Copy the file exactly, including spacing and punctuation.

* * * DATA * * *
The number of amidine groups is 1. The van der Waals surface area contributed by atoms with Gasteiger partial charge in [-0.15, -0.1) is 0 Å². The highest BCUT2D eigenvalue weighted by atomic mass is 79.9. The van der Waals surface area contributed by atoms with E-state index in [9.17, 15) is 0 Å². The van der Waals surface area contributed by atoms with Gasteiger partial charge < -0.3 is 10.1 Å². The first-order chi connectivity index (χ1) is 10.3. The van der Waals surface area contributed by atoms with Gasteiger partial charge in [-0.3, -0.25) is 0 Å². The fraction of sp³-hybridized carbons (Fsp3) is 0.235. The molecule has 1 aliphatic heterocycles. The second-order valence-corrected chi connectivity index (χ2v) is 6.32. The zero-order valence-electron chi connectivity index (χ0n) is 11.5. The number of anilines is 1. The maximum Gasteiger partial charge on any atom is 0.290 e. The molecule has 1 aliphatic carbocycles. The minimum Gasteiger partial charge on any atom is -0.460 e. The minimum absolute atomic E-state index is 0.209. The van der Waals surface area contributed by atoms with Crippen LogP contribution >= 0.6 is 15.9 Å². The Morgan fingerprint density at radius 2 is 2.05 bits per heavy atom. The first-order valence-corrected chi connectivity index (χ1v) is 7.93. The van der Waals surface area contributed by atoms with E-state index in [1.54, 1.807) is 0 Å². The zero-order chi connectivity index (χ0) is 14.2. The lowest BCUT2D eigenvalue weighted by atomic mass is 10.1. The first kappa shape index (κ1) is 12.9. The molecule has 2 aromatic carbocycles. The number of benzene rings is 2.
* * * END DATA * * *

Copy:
The number of amidine groups is 1. The van der Waals surface area contributed by atoms with Gasteiger partial charge in [-0.15, -0.1) is 0 Å². The highest BCUT2D eigenvalue weighted by atomic mass is 79.9. The van der Waals surface area contributed by atoms with E-state index in [9.17, 15) is 0 Å². The van der Waals surface area contributed by atoms with Gasteiger partial charge < -0.3 is 10.1 Å². The first-order chi connectivity index (χ1) is 10.3. The van der Waals surface area contributed by atoms with Gasteiger partial charge in [-0.3, -0.25) is 0 Å². The fraction of sp³-hybridized carbons (Fsp3) is 0.235. The molecule has 1 aliphatic heterocycles. The second-order valence-corrected chi connectivity index (χ2v) is 6.32. The zero-order valence-electron chi connectivity index (χ0n) is 11.5. The number of anilines is 1. The maximum Gasteiger partial charge on any atom is 0.290 e. The molecule has 1 aliphatic carbocycles. The minimum Gasteiger partial charge on any atom is -0.460 e. The minimum absolute atomic E-state index is 0.209. The van der Waals surface area contributed by atoms with Crippen LogP contribution >= 0.6 is 15.9 Å². The Morgan fingerprint density at radius 2 is 2.05 bits per heavy atom. The first-order valence-corrected chi connectivity index (χ1v) is 7.93. The van der Waals surface area contributed by atoms with E-state index in [1.54, 1.807) is 0 Å². The zero-order chi connectivity index (χ0) is 14.2. The lowest BCUT2D eigenvalue weighted by atomic mass is 10.1. The first kappa shape index (κ1) is 12.9. The molecule has 2 aromatic carbocycles. The number of benzene rings is 2.